Moving On: A Look at the Cleveland Browns' Ex-Quarterbacks
Just recently, the Browns signed Jake Delhomme to a two-year deal, and traded for Seneca Wallace.
People thought it was crazy to sign Delhomme, who was coming off his worst season last year with the Panthers.
Funnily enough, the veteran who was supposedly washed up ended up going 6 for 7 for 66 yards, and that was better than the horrendous playing of quarterbacks the past two years for the Browns.
Seneca Wallace also did fine, as he threw touchdowns to tight end Benjamin Watson and wide receiver Brian Robiskie.
Here's a look back at the quarterbacks who have been starting for the past two years.
Anderson is one of those big-armed quarterbacks that all pro scouts and coaches love, but unfortunately, Anderson never quite seemed all that good.
He was after all, a sixth-round pick out of Oregon State. He first had his breakout season or one-hit-wonder season in 2007, throwing for 29 touchdowns, and 19 interceptions.
But then, the following year, he failed miserably, and threw only 9 touchdowns and 8 interceptions.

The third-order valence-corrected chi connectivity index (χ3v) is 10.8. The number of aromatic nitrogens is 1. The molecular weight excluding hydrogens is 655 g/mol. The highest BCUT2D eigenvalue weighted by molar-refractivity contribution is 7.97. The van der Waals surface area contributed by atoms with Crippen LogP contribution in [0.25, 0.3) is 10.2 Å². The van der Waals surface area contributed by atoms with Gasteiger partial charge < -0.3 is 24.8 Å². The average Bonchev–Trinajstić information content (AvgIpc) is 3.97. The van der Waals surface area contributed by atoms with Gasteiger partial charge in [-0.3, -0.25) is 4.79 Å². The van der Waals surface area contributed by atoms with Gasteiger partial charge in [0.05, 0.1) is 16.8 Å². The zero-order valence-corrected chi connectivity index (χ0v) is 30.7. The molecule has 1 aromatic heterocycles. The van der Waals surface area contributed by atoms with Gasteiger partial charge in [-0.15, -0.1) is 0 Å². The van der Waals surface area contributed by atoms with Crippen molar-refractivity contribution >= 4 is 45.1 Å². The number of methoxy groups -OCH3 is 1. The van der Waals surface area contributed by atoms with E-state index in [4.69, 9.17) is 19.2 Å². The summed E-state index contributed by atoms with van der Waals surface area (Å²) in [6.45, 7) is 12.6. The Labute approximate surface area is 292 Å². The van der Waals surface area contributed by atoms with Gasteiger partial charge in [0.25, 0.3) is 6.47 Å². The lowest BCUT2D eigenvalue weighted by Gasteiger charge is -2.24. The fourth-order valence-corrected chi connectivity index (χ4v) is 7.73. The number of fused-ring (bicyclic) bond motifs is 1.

Then, in 2009, Anderson hit a career low, as he threw 3 touchdowns for 10 interceptions for a very low passing of 40, and a very low completion percentage.
During his tenure in Cleveland, one could describe it as inconsistent, terrible, and nothing short of a trainwreck.
Brady Quinn was formerly drafted by the Browns in the first round, and never really lived up to expectations.
He was good, but not great in his NFL debut against the Broncos (the irony!), and was inconsistent in his last two games in the 2008 season, and went on IR.
He never took the reins during his starts in the 2009 season, and that's why Quinn is out of Cleveland, and is now in Denver.
That's why the Browns benefit greatly for having two veterans in Delhomme and Wallace.
The team can experience growth at the expense of the offense, and the defense can now relax and confide in the fact that the Browns now no longer have a ball-and-chain bringing down the offense, and therefore in turn, keep the defense rested.